Recall that MAC addresses are fixed. IP addresses, on the other hand, are not. Systems can be manually configured with an IP address, or they can obtain one using the Dynamic Host Configuration Protocol (DHCP). As such, it doesn’t make much sense to have a static mapping between the two, since IP addresses may change. Instead, when a system needs to obtain the MAC address associated with an IP address, it sends out a broadcast message asking that the system with the specified IP address reply with its MAC address. Once it receives a reply, the answer is cached for a limited period of time (typically between 2 and 20 minutes) in the system’s ARP table. Caching helps to ensure that ARP broadcasts don’t get out of hand and overwhelm the network.

Since an ARP request is a broadcast, it will be seen by every system in the same broadcast domain. When a system comes across an ARP request, it will check to see if it is the intended recipient. If it is, the system will process the frame. If not, the frame is ignored.

When a system wishes to communicate with another system in a different broadcast domain, recall that the packets must be sent to a router. In this case, the ARP request isn’t looking for the MAC address of the destination host (since the broadcast would never reach it), but instead the MAC address of the router interface to which the frame must first be forwarded.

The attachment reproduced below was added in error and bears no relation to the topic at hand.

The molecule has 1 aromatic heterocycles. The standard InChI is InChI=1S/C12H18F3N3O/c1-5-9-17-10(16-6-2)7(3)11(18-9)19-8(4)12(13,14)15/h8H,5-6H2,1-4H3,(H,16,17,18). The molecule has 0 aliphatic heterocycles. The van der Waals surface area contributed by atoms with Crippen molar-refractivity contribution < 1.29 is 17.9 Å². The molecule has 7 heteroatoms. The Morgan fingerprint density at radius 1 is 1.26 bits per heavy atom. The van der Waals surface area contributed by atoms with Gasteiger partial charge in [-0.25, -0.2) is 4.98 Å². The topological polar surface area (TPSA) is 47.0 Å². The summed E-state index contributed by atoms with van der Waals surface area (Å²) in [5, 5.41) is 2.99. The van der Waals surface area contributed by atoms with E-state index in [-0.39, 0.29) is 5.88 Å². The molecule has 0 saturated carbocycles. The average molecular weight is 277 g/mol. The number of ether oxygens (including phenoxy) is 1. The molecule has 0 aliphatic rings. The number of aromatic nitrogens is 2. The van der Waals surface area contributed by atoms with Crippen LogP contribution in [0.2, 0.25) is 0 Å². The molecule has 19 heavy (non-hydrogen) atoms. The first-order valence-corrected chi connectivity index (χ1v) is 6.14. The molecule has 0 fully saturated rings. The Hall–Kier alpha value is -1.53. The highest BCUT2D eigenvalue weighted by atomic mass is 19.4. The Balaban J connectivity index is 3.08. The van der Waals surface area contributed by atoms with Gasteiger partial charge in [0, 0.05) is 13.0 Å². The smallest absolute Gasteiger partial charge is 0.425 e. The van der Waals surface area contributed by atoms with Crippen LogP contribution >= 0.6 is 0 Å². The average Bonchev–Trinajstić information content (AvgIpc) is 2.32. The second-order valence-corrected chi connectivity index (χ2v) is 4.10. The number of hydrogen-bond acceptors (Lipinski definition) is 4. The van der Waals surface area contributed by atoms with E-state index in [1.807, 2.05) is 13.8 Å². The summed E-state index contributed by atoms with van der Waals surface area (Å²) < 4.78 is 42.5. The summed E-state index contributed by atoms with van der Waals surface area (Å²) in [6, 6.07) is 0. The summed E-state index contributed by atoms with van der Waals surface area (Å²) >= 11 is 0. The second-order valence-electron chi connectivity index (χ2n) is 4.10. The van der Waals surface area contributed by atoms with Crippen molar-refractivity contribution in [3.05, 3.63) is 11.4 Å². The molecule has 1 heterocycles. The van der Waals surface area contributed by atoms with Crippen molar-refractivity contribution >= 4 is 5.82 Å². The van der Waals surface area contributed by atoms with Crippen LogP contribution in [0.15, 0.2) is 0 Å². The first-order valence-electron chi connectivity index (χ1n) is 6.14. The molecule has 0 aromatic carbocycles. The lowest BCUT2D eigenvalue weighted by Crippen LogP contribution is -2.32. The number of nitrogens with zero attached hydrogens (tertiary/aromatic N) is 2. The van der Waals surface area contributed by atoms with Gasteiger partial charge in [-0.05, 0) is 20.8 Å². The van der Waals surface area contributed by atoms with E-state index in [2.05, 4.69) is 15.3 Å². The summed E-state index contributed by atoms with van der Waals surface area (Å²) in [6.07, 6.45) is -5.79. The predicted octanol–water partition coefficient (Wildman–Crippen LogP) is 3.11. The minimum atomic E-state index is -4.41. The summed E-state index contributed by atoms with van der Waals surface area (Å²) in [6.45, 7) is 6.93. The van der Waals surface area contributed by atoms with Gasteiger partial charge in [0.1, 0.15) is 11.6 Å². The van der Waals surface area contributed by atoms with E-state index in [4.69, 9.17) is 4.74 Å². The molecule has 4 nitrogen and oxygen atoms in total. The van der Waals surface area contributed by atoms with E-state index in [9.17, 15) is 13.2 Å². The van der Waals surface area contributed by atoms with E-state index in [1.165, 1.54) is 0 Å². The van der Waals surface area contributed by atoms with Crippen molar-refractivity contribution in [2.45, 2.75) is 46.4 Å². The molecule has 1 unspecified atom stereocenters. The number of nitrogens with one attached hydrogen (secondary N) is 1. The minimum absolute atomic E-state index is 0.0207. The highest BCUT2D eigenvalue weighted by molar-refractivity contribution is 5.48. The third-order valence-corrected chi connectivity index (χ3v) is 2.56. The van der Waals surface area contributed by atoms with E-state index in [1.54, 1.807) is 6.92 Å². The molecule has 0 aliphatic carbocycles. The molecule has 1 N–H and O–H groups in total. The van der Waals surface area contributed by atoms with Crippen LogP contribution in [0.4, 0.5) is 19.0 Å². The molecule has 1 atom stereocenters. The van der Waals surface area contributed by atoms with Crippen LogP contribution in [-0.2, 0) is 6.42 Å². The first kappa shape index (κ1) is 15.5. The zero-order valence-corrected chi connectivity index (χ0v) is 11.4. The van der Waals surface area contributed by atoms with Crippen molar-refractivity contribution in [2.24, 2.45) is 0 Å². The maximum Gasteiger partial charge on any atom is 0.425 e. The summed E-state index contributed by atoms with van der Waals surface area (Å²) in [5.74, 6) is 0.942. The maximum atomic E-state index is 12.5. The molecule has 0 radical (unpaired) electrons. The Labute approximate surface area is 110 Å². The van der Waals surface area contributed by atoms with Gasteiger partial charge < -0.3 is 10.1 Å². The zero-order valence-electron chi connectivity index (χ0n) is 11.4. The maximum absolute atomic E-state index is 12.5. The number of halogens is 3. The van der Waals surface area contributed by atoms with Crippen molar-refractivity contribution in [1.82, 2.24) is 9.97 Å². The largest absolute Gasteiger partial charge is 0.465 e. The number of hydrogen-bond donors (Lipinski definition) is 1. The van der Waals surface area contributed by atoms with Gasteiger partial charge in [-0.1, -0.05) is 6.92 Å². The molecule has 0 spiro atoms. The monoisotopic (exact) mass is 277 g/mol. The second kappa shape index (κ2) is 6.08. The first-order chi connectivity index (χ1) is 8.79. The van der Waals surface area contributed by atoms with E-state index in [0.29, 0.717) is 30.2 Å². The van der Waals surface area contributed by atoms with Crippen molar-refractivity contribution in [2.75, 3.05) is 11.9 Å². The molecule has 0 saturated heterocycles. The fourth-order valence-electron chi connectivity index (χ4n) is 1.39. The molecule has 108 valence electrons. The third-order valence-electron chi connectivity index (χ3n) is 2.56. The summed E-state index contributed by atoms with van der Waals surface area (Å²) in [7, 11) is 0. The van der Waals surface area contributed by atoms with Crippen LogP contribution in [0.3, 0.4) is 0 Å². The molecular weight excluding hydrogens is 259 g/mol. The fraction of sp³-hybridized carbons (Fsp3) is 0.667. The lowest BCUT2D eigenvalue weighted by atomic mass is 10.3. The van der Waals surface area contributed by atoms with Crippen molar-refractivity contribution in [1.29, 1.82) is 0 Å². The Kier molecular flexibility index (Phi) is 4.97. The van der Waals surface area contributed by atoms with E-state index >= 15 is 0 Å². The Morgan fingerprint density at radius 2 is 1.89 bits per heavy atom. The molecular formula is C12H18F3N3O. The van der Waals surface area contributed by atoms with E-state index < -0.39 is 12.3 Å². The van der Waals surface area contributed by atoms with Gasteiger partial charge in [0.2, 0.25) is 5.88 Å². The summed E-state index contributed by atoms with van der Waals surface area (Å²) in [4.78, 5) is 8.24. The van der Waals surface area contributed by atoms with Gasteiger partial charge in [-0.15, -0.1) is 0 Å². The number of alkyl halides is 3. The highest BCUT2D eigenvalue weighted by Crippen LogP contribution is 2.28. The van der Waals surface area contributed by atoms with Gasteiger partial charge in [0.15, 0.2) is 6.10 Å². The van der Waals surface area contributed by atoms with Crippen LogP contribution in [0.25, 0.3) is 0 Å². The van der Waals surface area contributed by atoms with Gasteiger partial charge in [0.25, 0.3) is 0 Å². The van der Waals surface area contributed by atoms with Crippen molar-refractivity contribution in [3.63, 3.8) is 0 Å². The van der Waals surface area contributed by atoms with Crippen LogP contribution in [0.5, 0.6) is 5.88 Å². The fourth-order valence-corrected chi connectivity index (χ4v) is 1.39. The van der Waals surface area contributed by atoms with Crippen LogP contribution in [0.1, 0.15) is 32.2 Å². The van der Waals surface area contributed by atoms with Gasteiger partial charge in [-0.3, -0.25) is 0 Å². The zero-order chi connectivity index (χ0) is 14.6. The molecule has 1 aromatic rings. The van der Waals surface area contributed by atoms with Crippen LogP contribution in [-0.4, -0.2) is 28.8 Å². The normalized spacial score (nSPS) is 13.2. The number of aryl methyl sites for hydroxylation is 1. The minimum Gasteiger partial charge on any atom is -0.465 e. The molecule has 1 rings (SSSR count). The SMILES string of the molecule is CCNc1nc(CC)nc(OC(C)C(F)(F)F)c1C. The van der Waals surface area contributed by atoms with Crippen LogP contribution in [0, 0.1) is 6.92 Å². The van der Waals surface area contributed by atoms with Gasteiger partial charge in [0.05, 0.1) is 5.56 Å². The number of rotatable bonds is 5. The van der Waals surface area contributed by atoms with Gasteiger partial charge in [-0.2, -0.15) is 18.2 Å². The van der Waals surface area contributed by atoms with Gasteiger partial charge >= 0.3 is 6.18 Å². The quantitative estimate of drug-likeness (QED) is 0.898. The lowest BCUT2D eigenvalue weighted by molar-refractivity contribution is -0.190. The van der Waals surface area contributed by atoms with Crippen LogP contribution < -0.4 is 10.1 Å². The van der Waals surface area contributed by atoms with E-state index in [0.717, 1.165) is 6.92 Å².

Internet Protocol (IP)

IP is a connectionless protocol. As such, it doesn’t request acknowledgements for data sent. Instead, it relies on upper-layer protocols (like TCP) to handle reliability functions. IP addresses are probably something that you’re already familiar with. More likely than not, you’ve assigned an IP address to a computer for the purpose of connecting it to the Internet, your office, or something similar. An IP address is most often displayed in what is referred to as dotted-decimal notation, for example IP addresses are made up of two main parts – the first uniquely identifies a network, and the second uniquely identifies a host on that network. Think of this as being similar to a street address. Your house (the host) has a unique address on your road (the network).

You may also be familiar with the fact that IP uses 32-bit addresses. But what does this mean? Simple, computers do just about everything in binary, representing information as a series of 0’s and 1’s. Since an IP address is 32 bits long, it can also be represented as a series of 32 1’s and 0’s. For example, the IP address can also be represented as:

11000000 10101000 00000000 00000001

Don’t worry just yet about how those numbers are generated. By the time you get through Chapter 5, I promise it will seem like the easiest thing in the world.